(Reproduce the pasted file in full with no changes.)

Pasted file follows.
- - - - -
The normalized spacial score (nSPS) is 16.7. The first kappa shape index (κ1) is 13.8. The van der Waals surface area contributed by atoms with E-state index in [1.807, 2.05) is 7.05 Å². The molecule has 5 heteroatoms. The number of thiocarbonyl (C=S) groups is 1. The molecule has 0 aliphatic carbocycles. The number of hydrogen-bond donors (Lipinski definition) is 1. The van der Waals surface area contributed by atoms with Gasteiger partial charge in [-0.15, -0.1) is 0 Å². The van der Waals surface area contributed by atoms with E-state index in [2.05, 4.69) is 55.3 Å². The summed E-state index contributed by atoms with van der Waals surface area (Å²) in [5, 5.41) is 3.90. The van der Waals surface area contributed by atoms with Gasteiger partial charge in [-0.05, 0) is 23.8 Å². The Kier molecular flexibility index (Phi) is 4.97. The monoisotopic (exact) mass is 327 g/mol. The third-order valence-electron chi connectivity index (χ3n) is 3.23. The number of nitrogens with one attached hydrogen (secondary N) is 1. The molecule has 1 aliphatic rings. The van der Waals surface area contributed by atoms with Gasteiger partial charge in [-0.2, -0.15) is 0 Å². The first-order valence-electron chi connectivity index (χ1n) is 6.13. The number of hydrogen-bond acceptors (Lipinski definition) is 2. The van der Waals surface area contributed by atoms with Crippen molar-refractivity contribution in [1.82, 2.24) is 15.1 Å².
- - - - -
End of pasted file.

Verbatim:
The normalized spacial score (nSPS) is 16.7. The first kappa shape index (κ1) is 13.8. The van der Waals surface area contributed by atoms with E-state index in [1.807, 2.05) is 7.05 Å². The molecule has 5 heteroatoms. The number of thiocarbonyl (C=S) groups is 1. The molecule has 0 aliphatic carbocycles. The number of hydrogen-bond donors (Lipinski definition) is 1. The van der Waals surface area contributed by atoms with Gasteiger partial charge in [-0.15, -0.1) is 0 Å². The van der Waals surface area contributed by atoms with E-state index in [2.05, 4.69) is 55.3 Å². The summed E-state index contributed by atoms with van der Waals surface area (Å²) in [5, 5.41) is 3.90. The van der Waals surface area contributed by atoms with Gasteiger partial charge in [-0.05, 0) is 23.8 Å². The Kier molecular flexibility index (Phi) is 4.97. The monoisotopic (exact) mass is 327 g/mol. The third-order valence-electron chi connectivity index (χ3n) is 3.23. The number of nitrogens with one attached hydrogen (secondary N) is 1. The molecule has 1 aliphatic rings. The van der Waals surface area contributed by atoms with Gasteiger partial charge in [-0.2, -0.15) is 0 Å². The first-order valence-electron chi connectivity index (χ1n) is 6.13. The number of hydrogen-bond acceptors (Lipinski definition) is 2. The van der Waals surface area contributed by atoms with Crippen molar-refractivity contribution in [1.82, 2.24) is 15.1 Å².